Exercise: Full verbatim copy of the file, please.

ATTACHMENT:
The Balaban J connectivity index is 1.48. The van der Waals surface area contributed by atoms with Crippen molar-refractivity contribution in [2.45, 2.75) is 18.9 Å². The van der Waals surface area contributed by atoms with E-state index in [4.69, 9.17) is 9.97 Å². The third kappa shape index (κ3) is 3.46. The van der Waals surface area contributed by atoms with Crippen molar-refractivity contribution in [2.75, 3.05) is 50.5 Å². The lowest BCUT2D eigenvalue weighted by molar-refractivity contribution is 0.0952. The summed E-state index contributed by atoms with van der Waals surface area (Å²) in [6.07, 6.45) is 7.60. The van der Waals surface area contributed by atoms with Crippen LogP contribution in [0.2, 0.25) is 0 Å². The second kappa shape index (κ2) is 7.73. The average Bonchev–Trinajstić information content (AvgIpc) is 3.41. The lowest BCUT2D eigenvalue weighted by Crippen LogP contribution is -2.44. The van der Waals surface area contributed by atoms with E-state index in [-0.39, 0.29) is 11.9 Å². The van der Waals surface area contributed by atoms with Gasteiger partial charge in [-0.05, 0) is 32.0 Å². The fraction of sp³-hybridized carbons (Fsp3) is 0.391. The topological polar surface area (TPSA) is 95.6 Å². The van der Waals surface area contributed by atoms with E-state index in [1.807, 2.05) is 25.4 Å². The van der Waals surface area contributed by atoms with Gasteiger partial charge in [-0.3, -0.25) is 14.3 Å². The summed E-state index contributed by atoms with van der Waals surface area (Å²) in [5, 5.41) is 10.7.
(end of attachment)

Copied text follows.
The Balaban J connectivity index is 1.48. The van der Waals surface area contributed by atoms with Crippen molar-refractivity contribution in [2.45, 2.75) is 18.9 Å². The van der Waals surface area contributed by atoms with E-state index in [4.69, 9.17) is 9.97 Å². The third kappa shape index (κ3) is 3.46. The van der Waals surface area contributed by atoms with Crippen molar-refractivity contribution in [2.75, 3.05) is 50.5 Å². The lowest BCUT2D eigenvalue weighted by molar-refractivity contribution is 0.0952. The summed E-state index contributed by atoms with van der Waals surface area (Å²) in [6.07, 6.45) is 7.60. The van der Waals surface area contributed by atoms with Crippen LogP contribution in [0.2, 0.25) is 0 Å². The second kappa shape index (κ2) is 7.73. The average Bonchev–Trinajstić information content (AvgIpc) is 3.41. The lowest BCUT2D eigenvalue weighted by Crippen LogP contribution is -2.44. The van der Waals surface area contributed by atoms with E-state index in [-0.39, 0.29) is 11.9 Å². The van der Waals surface area contributed by atoms with Gasteiger partial charge in [-0.05, 0) is 32.0 Å². The fraction of sp³-hybridized carbons (Fsp3) is 0.391. The topological polar surface area (TPSA) is 95.6 Å². The van der Waals surface area contributed by atoms with E-state index in [1.807, 2.05) is 25.4 Å². The van der Waals surface area contributed by atoms with Gasteiger partial charge in [-0.3, -0.25) is 14.3 Å². The summed E-state index contributed by atoms with van der Waals surface area (Å²) in [5, 5.41) is 10.7.